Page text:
- Identify common ground and align on a shared vision.

Once trust is set up in a coalition, the next step is to identify common ground and articulate a shared vision. Ensure your active stakeholders agree on the core principles and demands of the campaign. This step involves intensive discussions and negotiations, as organizations may have different priorities and strategies. However, by focusing on the ultimate goal – in our case, achieving pretrial justice in Illinois – a coalition can find alignment.

We agreed on core principles and defined demands of our campaign to end money bond and make our communities safer, we also articulated a clear and compelling vision of what pretrial justice would look like in Illinois. We then developed a common narrative with messaging framework that highlighted the human impact of existing pretrial injustice and an urgency for reform.

A clear and compelling vision is essential. It serves as a guiding light for all coalition members, ensuring that everyone’s on the same page. This not only defines the desired outcome but also invites growth while it motivates and inspires existing members to actively contribute to the cause.

- Coordinate actions and leverage collective power.

With a shared vision in place, a coalition can move on to coordinating actions and leveraging its collective power. This phase involves careful planning and execution.

We orchestrated various actions together, such as rallies, press conferences, lobby days, petitions, social media campaigns, and public education events. We also mobilized our members, allies, and supporters to pressure key decision-makers and stakeholders. We had check in’s at every meeting to see where support could be given, and amplified each other’s voices and actions. With this we showed that we had a broad and diverse base of support across our state.

Crucially, a coalition must mobilize its members, allies, and supporters effectively. This often means putting pressure on specific decision-makers and stakeholders. In the context of pretrial justice reform, this involved engaging with legislators, states attorneys, public defenders, judges, prosecutors, sheriffs, and media outlets. By showing that a coalition has a broad and diverse base of support across the state, it becomes more challenging for decision-makers to ignore their demands.

- Celebrate wins and acknowledge challenges.

While working towards their goal, it's vital for coalition members to celebrate wins, no matter how small they may seem. This helps boost morale and maintain positive attitudes within. Recognizing and applauding the contributions and achievements of each organization and individual fosters a sense of belonging, increasing motivation.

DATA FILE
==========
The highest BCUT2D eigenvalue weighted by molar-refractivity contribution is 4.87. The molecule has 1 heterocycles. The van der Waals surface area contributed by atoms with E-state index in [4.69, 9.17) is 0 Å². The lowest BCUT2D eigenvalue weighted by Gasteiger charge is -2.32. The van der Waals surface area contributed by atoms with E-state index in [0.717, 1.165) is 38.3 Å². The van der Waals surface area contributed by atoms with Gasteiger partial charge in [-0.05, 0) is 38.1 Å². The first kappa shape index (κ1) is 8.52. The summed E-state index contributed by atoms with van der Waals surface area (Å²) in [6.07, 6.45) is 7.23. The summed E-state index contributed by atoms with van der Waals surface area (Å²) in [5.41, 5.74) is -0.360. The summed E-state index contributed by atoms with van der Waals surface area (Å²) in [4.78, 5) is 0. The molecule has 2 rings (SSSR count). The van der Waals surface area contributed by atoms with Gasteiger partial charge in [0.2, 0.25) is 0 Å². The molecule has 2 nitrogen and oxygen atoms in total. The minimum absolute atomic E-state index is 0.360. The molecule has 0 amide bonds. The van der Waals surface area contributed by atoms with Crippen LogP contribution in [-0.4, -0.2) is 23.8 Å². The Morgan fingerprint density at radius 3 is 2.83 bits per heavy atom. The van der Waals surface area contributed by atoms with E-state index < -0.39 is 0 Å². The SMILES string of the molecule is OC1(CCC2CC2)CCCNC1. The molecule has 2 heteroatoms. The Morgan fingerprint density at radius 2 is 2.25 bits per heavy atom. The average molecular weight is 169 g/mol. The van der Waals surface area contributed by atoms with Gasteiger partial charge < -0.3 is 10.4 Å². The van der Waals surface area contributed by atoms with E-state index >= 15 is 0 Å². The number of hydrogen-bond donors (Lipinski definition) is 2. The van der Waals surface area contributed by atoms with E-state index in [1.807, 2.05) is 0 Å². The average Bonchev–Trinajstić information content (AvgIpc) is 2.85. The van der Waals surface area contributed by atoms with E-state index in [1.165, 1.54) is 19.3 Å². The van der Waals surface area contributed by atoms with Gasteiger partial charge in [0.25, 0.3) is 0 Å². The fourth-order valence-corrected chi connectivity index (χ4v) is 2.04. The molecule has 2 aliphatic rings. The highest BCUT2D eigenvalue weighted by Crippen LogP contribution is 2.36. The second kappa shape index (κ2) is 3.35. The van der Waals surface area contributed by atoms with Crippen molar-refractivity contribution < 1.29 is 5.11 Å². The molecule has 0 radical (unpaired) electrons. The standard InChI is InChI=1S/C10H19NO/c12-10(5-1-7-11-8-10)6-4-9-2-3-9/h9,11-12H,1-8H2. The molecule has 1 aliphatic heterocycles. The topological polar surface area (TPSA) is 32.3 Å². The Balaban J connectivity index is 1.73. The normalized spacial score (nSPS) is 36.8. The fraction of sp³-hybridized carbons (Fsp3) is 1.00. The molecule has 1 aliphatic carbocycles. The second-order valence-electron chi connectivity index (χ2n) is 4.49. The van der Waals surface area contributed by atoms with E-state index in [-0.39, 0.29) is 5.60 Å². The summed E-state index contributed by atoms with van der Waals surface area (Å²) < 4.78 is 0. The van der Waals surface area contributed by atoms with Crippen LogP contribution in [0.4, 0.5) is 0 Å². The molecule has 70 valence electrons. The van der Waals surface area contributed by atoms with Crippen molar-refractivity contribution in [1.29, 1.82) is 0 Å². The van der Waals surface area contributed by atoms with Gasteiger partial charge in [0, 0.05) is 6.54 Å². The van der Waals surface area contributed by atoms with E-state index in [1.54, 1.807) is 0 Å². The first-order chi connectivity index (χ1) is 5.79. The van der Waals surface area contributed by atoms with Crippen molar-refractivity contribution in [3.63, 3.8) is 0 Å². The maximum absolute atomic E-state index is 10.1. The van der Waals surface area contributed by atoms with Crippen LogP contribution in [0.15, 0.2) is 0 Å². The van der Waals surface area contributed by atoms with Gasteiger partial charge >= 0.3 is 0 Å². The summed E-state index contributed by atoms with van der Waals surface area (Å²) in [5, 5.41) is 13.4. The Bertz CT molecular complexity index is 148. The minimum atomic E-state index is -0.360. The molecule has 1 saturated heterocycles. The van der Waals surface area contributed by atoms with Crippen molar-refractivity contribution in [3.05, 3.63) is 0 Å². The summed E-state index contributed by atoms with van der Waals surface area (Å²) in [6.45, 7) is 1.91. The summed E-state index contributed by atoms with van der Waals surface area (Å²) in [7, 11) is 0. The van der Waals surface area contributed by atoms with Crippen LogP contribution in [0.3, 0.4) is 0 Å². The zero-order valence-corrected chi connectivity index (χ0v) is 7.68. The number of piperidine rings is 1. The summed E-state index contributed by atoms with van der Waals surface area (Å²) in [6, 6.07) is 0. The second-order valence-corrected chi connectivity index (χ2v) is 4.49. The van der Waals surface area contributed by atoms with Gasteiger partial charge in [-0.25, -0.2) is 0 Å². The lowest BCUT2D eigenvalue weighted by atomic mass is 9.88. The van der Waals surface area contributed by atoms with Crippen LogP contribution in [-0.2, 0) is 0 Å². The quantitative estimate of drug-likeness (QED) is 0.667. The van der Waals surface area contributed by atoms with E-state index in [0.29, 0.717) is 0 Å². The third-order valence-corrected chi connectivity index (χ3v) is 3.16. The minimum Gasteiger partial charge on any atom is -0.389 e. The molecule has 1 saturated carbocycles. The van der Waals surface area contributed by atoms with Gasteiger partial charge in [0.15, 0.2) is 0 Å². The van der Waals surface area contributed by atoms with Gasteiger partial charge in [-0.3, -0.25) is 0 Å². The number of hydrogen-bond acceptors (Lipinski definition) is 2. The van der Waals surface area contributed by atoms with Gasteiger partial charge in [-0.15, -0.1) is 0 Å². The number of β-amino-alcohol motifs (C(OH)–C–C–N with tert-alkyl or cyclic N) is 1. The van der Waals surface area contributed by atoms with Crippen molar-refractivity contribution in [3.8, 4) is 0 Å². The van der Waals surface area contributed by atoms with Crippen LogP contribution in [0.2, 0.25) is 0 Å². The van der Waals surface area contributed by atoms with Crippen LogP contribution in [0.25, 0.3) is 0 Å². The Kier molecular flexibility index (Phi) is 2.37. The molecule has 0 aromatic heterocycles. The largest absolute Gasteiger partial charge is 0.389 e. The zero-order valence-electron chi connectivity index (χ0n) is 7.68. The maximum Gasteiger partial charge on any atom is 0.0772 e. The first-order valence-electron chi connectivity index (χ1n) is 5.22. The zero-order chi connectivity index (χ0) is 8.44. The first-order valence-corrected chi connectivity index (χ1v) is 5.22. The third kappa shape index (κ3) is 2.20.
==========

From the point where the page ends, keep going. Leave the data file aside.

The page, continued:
With the INPJ we celebrated every milestone and victory along the way, no matter how big or small. We also recognized the contributions and achievements of each organization and individual involved in the campaign. We acknowledged the challenges and setbacks that we faced, and we learned from them. We supported each other through the highs and lows of the campaign, to keep a positive and hopeful attitude throughout.

However, challenges and setbacks are inevitable in any campaign. Acknowledging these challenges is also essential. They serve as opportunities for learning and growth. By analyzing what went wrong and why, a coalition can adapt and become more resilient. Supporting each other through these highs and lows is crucial for supporting a coalition's cohesion and effectiveness.

- Sustain the momentum and plan for the future.

Building a coalition is not just about achieving a single goal and disbanding. To create lasting change, it's essential to sustain the momentum and plan for the future. Moreover, coalitions should be proactive in identifying new opportunities and challenges. Continuously strengthening a coalition ensures that it remains a potent force for change.

We did not stop after passing the Pretrial Fairness Act. Just like we are committed to continuing to monitor its implementation and enforcement. We also are working to identify new opportunities and challenges for advancing pretrial justice in Illinois, such as expanding community-based alternatives to incarceration, addressing racial disparities in the system, and ensuring adequate funding and resources for reform. Additionally, we continuously explore ways to strengthen our coalition and expand the network, such as engaging new partners, building leadership capacity, and sharing best practices.

Building a successful coalition requires careful attention to trust, shared values, vision, coordinated action, celebration, and long-term planning. By following these principles, coalitions can effectively harness the power of collaboration to bring about meaningful and lasting change in society.

Moving forward, we must carry these lessons if we're committed to bringing Community Control of Policing to Peoria. We have the desire, we have some roadmaps, as a testament to our unity and determination, it's time to build a coalition. Only then can we create solidarity and the power to connect with stakeholders, bringing community oversight and accountability to the Peoria Police Department.

But our call to action extends beyond our city's borders. I hope these lessons inspire you to join the Change Peoria and the INPJ in the movement for pretrial justice by joining us for court watching training on the 21st and attending our more detailed Pretrial Fairness Act teach-in tomorrow to learn more. Or that they inspire you to start your own campaigns and coalitions in your communities. Together, we can make a difference, not just in Illinois but across the nation.

Solidarity forever!